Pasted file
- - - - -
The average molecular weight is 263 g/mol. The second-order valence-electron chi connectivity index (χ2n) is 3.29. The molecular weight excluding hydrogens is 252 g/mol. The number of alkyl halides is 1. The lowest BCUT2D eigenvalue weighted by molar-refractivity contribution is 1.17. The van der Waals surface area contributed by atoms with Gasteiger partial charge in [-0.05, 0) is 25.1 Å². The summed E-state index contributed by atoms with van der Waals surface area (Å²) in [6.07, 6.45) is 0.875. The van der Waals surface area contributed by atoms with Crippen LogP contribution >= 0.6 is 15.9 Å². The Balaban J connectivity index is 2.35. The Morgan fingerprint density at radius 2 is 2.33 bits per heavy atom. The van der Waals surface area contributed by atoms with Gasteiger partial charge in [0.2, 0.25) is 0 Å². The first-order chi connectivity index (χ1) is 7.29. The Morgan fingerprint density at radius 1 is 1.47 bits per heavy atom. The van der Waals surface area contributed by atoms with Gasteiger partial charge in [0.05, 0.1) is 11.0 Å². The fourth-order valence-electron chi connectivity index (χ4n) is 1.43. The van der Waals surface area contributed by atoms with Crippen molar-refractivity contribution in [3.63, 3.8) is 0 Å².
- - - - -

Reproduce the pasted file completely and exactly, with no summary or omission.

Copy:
The average molecular weight is 263 g/mol. The second-order valence-electron chi connectivity index (χ2n) is 3.29. The molecular weight excluding hydrogens is 252 g/mol. The number of alkyl halides is 1. The lowest BCUT2D eigenvalue weighted by molar-refractivity contribution is 1.17. The van der Waals surface area contributed by atoms with Gasteiger partial charge in [-0.05, 0) is 25.1 Å². The summed E-state index contributed by atoms with van der Waals surface area (Å²) in [6.07, 6.45) is 0.875. The van der Waals surface area contributed by atoms with Crippen LogP contribution >= 0.6 is 15.9 Å². The Balaban J connectivity index is 2.35. The Morgan fingerprint density at radius 2 is 2.33 bits per heavy atom. The van der Waals surface area contributed by atoms with Gasteiger partial charge in [0.2, 0.25) is 0 Å². The first-order chi connectivity index (χ1) is 7.29. The Morgan fingerprint density at radius 1 is 1.47 bits per heavy atom. The van der Waals surface area contributed by atoms with Gasteiger partial charge in [0.05, 0.1) is 11.0 Å². The fourth-order valence-electron chi connectivity index (χ4n) is 1.43. The van der Waals surface area contributed by atoms with Crippen molar-refractivity contribution in [3.63, 3.8) is 0 Å².